|Publication number||US7743905 B2|
|Application number||US 12/261,758|
|Publication date||Jun 29, 2010|
|Filing date||Oct 30, 2008|
|Priority date||Oct 30, 2008|
|Also published as||CN102196975A, CN102196975B, EP2340223A1, EP2340223B1, US20100108468, WO2010056494A1|
|Publication number||12261758, 261758, US 7743905 B2, US 7743905B2, US-B2-7743905, US7743905 B2, US7743905B2|
|Inventors||Matthew L. Fourney|
|Original Assignee||Laitram, L.L.C.|
|Export Citation||BiBTeX, EndNote, RefMan|
|Patent Citations (24), Non-Patent Citations (1), Referenced by (3), Classifications (8), Legal Events (2)|
|External Links: USPTO, USPTO Assignment, Espacenet|
The invention relates generally to power-driven conveyors and, more particularly, to belt conveyors and methods for turning cases using conveyor belts with selectively actuated, case-supporting rollers.
Traditional case-turning conveyors use two side-by-side conveyor belts traveling parallel to each other at different speeds. When a package is fed onto and straddles the two belts, the faster belt pulls one side of the package ahead, causing the package to rotate, its leading edge moving toward the slower belt. The package continues to rotate as it is conveyed along the conveyor, finally resting mostly on the slower belt and turned somewhat less than 90°. The package is then plowed into its final orientation and lateral location by a rail extending across the conveyor.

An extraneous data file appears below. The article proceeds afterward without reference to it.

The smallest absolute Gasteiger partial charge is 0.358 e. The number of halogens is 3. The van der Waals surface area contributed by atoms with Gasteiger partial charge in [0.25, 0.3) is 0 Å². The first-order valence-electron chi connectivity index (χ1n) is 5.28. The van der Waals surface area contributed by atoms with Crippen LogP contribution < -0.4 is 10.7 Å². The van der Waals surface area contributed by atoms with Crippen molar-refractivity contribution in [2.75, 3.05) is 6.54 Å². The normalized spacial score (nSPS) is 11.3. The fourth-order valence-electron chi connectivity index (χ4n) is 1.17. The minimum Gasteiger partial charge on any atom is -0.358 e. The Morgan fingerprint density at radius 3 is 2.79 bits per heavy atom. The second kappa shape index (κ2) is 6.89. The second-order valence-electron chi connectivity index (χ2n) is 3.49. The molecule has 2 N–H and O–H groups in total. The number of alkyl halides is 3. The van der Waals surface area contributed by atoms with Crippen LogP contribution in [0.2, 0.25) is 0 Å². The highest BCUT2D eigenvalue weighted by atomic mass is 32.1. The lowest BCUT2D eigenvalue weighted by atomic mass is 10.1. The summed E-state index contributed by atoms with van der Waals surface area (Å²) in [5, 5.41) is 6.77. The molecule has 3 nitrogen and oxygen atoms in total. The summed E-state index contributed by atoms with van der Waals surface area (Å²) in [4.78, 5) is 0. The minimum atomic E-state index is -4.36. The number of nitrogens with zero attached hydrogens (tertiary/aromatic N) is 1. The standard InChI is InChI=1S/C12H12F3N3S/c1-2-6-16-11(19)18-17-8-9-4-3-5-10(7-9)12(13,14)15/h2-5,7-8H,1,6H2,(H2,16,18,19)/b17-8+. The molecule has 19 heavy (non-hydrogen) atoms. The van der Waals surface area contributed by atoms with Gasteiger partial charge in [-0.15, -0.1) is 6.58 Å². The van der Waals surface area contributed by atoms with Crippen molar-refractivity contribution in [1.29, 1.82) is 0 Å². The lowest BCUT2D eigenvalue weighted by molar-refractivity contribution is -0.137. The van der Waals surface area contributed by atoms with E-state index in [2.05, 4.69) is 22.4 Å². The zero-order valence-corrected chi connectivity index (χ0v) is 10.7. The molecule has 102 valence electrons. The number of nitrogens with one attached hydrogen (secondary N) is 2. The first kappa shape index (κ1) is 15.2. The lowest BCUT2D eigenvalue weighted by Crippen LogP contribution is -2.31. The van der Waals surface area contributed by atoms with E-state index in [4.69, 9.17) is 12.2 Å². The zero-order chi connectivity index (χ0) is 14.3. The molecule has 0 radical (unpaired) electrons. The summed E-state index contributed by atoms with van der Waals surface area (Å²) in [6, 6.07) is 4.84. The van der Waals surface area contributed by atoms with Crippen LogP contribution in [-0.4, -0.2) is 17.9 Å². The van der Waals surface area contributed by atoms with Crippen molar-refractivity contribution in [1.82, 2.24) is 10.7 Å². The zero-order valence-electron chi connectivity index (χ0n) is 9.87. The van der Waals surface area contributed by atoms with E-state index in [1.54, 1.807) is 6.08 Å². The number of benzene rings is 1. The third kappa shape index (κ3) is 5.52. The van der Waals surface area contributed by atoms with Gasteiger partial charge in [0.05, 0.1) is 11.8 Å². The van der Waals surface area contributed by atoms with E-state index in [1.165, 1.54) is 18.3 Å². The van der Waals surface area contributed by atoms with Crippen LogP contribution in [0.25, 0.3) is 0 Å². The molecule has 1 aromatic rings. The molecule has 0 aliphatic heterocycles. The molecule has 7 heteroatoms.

Thus, there is a need for a case turner that can turn packages completely 90° in a short distance without the need for plowing.
This need and other needs are addressed by a conveyor embodying features of the invention. One version of such a conveyor comprises a first conveyor belt advancing at a first speed in a direction of belt travel. A second conveyor belt is arranged side-by-side with the first conveyor belt. The second conveyor belt advances in the direction of belt travel at a second speed. Preferably, the first speed is greater than the second speed. The first and second conveyor belts have article-supporting rollers arranged to rotate perpendicular to the direction of belt travel. A series of sequentially actuated actuation zones are disposed consecutively along the length of the conveyor. Each actuation zone has actuators selectively actuating all the article-supporting rollers of the first and second conveyor belts in the actuation zone to rotate in one perpendicular direction or in the opposite direction.
In another aspect of the invention, a method for turning an article comprises: advancing a first conveyor belt at a first speed in a direction of belt travel; advancing a parallel second conveyor belt at a second speed in the direction of belt travel; sensing the leading edge of a conveyed article straddling the first and second conveyor belts; actuating article-supporting rollers in the first and second conveyor belts supporting the leading edge of the conveyed article to rotate in a direction perpendicular to the direction of belt travel to move the leading edge of the conveyed article toward the second conveyor belt; and actuating article-supporting rollers in the first and second conveyor belts supporting the trailing edge of the article to rotate in a direction opposite to the direction of the rollers supporting the leading edge to move the trailing edge of the article toward the first conveyor belt.